2

Indexed arguments will not be stored themselves. You can only search for the values, but it is impossible to retrieve the values themselves.

This is a quote from the following docs:

http://solidity.readthedocs.io/en/develop/contracts.html?highlight=topic#events

What does this mean? If I have the log object I can see the topics thus can see the indexed values..

i.e. this is an example log object, I can see the topics here: (topics = indexed arguments)

{'logIndex': 0, 'transactionIndex': 0, 'transactionHash': HexBytes('0x473921c06e0dc928bb81455406f0436489ffabbb51f3be079b9709ddb132e933'),
'blockHash': HexBytes('0x8973f427b65c73d7fc9ead31219046bca9ec8ee82f8126d0441f3a99fa6856df'), 'blockNumber': 9, 'address': '0x345cA3e014Aaf5dcA488057592ee47305D9B3e10', 'data': '0x0000000000000000000000000000000000000000000000000000000000000001', 
'topics': [HexBytes('0x6a0adf17eb20399b431dc509145e9448c952cb299ead47af739fed7289c553f5'), HexBytes('0x000000000000000000000000627306090abab3a6e1400e9345bc60c78a8bef57'), HexBytes('0x000000000000000000000000f17f52151ebef6c7334fad080c5704d77216b732')], 'type': 'mined'}
  • I just found out topics are the hashed versions of values so no way to decrypt (although you can bruteforce expected value range.. i.e. age of a person) but I think this question may rise in the future so decided to keep the question open. – EralpB Feb 16 '18 at 14:06
0

Short answer

You can actually get the value of the indexed values.

Long answer

Let's say in your logs file you get an event with indexed values

{
  address: '0xA339447189Ec1f4CD93A959c4eE758B4fB3ED516',
  topics:
   [ '0x6f60e5b2581736becbd13dcf6c74309cbe82ea5136dc0936a9db0273e8776261',
     '0x00000000000000000000000090f8bf6a479f320ead074411a4b0e7944ea8c9c1' ],
  data: '0x0000000000000000000000000000000000000000000000000000000000000005',
  blockNumber: 504611,
  transactionHash: '0x2f8e22fabd86f6c35faec5f613ccab3725b45c3340882a0468381b27bfda024c',
  transactionIndex: 0,
  blockHash: '0x3e92bbf536918228df236df3731a92f449161558a892f72a539911479c1ac112',
  logIndex: 0,
  removed: false,
  id: 'log_a41aab0a'
}

The above logs have been created using this event:

event ContractReached(address indexed from, uint number);

And the event is called with the following arguments:

ContractReached(msg.sender, 5);

You can see that the event has 2 values:

  • one indexed which is msg.sender
  • one non-indexed which is 5

The topics array consist of one event signature topic and one additional topic per indexed value (in our case just one).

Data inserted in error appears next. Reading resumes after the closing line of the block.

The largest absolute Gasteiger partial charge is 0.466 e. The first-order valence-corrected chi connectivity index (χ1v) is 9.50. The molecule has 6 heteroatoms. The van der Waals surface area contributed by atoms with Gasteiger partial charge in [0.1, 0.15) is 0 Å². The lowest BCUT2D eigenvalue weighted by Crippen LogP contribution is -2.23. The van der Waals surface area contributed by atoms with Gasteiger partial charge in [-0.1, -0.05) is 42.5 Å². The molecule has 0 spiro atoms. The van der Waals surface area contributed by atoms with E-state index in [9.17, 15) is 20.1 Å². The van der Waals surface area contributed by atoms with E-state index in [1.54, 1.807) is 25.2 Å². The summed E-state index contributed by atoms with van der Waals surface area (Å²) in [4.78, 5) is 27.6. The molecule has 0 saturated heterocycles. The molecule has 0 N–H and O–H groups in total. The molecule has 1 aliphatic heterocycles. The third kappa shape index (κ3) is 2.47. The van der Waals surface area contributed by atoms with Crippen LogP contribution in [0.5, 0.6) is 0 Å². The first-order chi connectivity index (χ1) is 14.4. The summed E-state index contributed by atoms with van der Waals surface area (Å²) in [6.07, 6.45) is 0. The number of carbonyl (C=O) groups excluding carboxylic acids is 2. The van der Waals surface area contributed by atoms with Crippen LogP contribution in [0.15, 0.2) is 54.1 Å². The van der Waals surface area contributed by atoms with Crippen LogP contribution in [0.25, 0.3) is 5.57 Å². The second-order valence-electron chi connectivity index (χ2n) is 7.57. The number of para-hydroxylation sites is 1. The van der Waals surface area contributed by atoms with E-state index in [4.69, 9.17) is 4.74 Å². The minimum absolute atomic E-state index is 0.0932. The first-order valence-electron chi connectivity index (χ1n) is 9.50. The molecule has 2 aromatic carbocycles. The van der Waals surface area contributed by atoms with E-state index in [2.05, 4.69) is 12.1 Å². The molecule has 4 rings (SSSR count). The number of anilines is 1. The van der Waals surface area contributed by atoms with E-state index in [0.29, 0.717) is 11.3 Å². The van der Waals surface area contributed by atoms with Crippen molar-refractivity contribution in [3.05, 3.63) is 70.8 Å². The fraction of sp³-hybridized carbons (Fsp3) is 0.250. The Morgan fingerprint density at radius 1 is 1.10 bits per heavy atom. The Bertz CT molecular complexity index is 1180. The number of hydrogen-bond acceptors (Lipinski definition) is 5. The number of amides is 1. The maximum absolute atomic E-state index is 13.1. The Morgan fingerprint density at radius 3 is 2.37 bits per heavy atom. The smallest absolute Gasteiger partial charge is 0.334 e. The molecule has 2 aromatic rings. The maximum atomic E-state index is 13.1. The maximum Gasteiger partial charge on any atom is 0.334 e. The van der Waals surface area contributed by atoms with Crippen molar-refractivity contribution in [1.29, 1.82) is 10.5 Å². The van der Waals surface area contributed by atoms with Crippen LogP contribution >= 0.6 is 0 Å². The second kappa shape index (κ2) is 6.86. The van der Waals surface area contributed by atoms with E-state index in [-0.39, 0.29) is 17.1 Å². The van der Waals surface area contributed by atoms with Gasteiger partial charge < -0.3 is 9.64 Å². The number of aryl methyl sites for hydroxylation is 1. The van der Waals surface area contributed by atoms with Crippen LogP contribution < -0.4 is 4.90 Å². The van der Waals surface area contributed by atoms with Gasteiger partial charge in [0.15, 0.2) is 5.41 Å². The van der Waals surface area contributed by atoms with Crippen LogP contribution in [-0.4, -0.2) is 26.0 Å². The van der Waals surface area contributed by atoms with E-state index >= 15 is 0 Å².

Event Signature Topic: This is equal to a Keccak-256 hash of the signature of the event in utf-8.

sha3(ContractReached(address,uint256)) would equal to our first topic 6f60e5b2581736becbd13dcf6c74309cbe82ea5136dc0936a9db0273e8776261

Topic per indexed value: These ones are 32 byte hex values of the indexed arguments, they are not hashed like the signature topic was. We can see that this is an address (without the 0x infront of it): 90f8bf6a479f320ead074411a4b0e7944ea8c9c1 padded up to 32 bytes.

Data: The non-indexed values follow the same pattern as the topics containing the indexed values. They are non-hashed 32 byte hex representations of the values. The only difference is that they are all appended to the data field one after another.

Because 1 hex value is equal to a nibble(4 bits or half a byte) we end with the following data string with a length of 64 nibbles (64/2 = 32 bytes).

0000000000000000000000000000000000000000000000000000000000000005

If you then convert the hexadecimal representation of that into a decimal you would end up with 5 which is the value we passed in the event.

If our address wasn't indexed we would have received a data of size 128 nibbles.

e.g.00000000000000000000000090f8bf6a479f320ead074411a4b0e7944ea8c9c10000000000000000000000000000000000000000000000000000000000000005

Only by eye-ing the string above you can easily see the two arguments, each being 64 nibbles.

Please feel free to correct me if anyone finds any mistake in my explanation.

  • 3
    Indexed arguments for simple types will be in the topics as is, for example address, uint, bytes; but types like string will be hashed with keccak256 and you will not be able to recover them. – Ismael Feb 17 '18 at 23:34

Your Answer

By clicking “Post Your Answer”, you agree to our terms of service, privacy policy and cookie policy

Not the answer you're looking for? Browse other questions tagged or ask your own question.